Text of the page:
Hammond’s walk was the most handsome in all cricket, smooth in the evenness of stride, precise in balance. It was a flow of movement linking stillness to stillness. It was, as much as any feature of athletics, the poetry of motion.
JM Kilburn’s effusive description of Wally Hammond, walking to the crease at Lord’s in 1938, continued: “He came like a king and he looked like a king in his coming.” Kilburn acknowledges that Hammond essentially did not look any different that day than he normally did walking to the crease, although there was “an added quality”. It’s not that real or imagined otherness of the day Hammond went on to score 240 that interests me, but that he could be recognised by his walk.
The cricketers, if in silhouette and without context of match or location, that could be identified from their walk to the crease, is not, I think, great in number. Two immediately come to my mind. There’s Viv Richards, hips swaying, shoulders rolling. And I think I could pick out Alan Border: short steps and head tilted upwards to the sky and turning, like a meerkat looking out for airborne predators.
I am sure that if you watched a team all summer, you could come to recognise each player from his or her non-batting or bowling movements. For those of us following the game at a distance, or seeing a little of a lot of cricketers, there needs to be something very distinctive for the silhouette test to work.
With Jonny Bairstow’s recall to the England Test team, we have two players to view in the Ashes contest with very individual ways of running. Bairstow, in the field, works his limbs like someone unfamiliar with cross-country skis, trying to escape a polar bear over snow. Steve Smith, running between the wickets is a flurry of arms, legs and bat.
In the six months that I have had the picture at the head of this piece on my wall, I have come to enjoy it for an associated reason. In this case, though, it’s not movement that identifies the player, but fixed posture. Each of England’s three slip fielders (and to a lesser extent, the gulley) has a characteristic stance: feet position, bracing of the knees, prominence of backside, tension in the arms and shoulders. I am convinced I could recognise them separately from the context of the opening delivery of the 2005 Ashes. Are there other slip-fielders you find similarly recognisable?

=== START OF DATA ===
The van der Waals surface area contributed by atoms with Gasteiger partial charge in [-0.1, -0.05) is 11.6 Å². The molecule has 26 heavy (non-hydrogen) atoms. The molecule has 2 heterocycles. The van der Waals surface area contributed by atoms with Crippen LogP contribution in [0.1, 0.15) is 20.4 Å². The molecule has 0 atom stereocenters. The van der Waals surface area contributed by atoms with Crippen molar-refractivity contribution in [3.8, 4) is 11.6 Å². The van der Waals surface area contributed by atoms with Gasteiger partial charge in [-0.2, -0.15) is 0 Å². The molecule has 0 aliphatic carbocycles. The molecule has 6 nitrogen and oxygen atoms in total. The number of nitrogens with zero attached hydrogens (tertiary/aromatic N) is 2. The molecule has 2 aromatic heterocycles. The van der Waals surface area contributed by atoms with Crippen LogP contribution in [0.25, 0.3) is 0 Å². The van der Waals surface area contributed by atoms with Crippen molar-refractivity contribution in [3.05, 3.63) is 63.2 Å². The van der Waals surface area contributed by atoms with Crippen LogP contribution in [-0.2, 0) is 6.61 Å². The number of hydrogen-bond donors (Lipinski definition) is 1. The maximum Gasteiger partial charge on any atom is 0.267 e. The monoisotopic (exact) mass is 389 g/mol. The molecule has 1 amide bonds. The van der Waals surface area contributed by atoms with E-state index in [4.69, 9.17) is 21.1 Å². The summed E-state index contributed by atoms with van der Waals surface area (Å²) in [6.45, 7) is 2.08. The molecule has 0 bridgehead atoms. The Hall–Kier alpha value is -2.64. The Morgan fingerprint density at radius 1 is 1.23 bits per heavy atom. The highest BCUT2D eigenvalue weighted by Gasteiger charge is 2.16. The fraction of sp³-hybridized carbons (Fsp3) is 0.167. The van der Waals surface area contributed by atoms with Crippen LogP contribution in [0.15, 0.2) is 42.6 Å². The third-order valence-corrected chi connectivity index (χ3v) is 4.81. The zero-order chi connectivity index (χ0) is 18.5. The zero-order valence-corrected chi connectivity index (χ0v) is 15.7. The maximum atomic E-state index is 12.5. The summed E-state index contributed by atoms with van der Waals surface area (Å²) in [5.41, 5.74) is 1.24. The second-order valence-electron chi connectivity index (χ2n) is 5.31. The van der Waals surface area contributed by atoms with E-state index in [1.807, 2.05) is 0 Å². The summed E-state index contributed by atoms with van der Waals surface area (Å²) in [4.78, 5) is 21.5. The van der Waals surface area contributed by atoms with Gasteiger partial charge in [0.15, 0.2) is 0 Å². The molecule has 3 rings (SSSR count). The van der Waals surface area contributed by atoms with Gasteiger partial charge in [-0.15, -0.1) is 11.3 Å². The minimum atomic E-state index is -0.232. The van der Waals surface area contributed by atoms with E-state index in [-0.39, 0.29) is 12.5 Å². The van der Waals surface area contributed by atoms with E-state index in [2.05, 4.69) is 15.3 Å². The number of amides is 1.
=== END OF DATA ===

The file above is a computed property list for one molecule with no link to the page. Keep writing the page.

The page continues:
I was the top wicket taker in my first year at college. I bowled filthy, loopy slow lobs. Early the next season, we were knocked out of the Cup when a potentially close game was blown open by three consecutive sixes hit off my bowling and out of the ground. Bowling and I have never really been reconciled. Nets can be a torture, either side of the intense pleasure of a turn batting. So, there’s lots I don’t understand about bowling.
For example: Why can’t professional bowlers deliver a consistent line and length? Why do quick bowlers pitch short when conditions are favourable to seam and swing? What words would a bowler find helpful to hear from a teammate when he or she is struggling to direct the ball? How can a bowler carry on playing after being hit for six sixes in an over (three did for me)?
I also don’t really understand what ‘bowling as a unit’ means. Ian Smith said it of the New Zealand attack that has kept such pressure on the England batsmen in recent tests. I’m not clear how bowling as a unit is any different to all the bowlers bowling well.
To act as a unit means to co-ordinate efforts to work together. I infer from it that the sum is greater than the parts. It’s a familiar phenomenon in sport. A football team, say, when defending will combine to deny the opponents space and to pressurise the man on the ball. To some extent, it’s apparent in fielding as players back-up and support each other to deny the batsman opportunities for runs.
In these examples, the activity of the players making up the unit is happening simultaneously. They are interacting in real time to exert a combined influence on the game. Bowling is different to this: it is asynchronous, or more simply, each bowler takes their turn to deliver an over.
I understand well that bowlers have different roles. A stock bowler may be tasked with keeping an end tight, while strike bowlers attack from the other end. Alex of Lines on Grass has pointed out to me that some bowlers appear to have the ability to get wickets for the bowler at the other end. He cited Gavin Larsen; I would name Andrew Flintoff.
I can also see a bowler having a more specific role at a particular moment. For example, denying a front-line batsman a single towards the end of an over, to expose his partner, a tail-ender, to his fast bowling team-mate.
These practices seem to me more about all bowlers bowling well, than any heightened teamwork. Is there more to it than this? There could well be and I would like to be informed.
If there isn’t, I think we are in the territory of the tactical post-hoc rationalisation that Ed Smith wrote about recently. In trying to explain an outcome in sport, as in other areas of life, we seek a cause. Taking England’s lean spell in the 1990s, and the multitude of aspects of the game and society blamed for the national sport’s predicament, Smith notes:
The point, of course, is that causes are being manipulated to fit outcomes. They weren’t causes at all, merely things that happened before the defeat.
I speculate that the ‘bowling as a unit’ causal explanation arises when the bowling team has gained an advantage, without one of the bowlers ending up with an outstanding analysis – say, a five-for. Our personality-led preference for a ‘hero narrative’ isn’t available. In its stead, perhaps influenced by the culture of management and performance improvement, commentators and cricket fans may identify the ‘bowling as a unit’ cause. It’s much more purposeful and, superficially, more constructive than saying, “all the bowlers bowled well.”
But, I reiterate, I don’t know a great deal about bowling.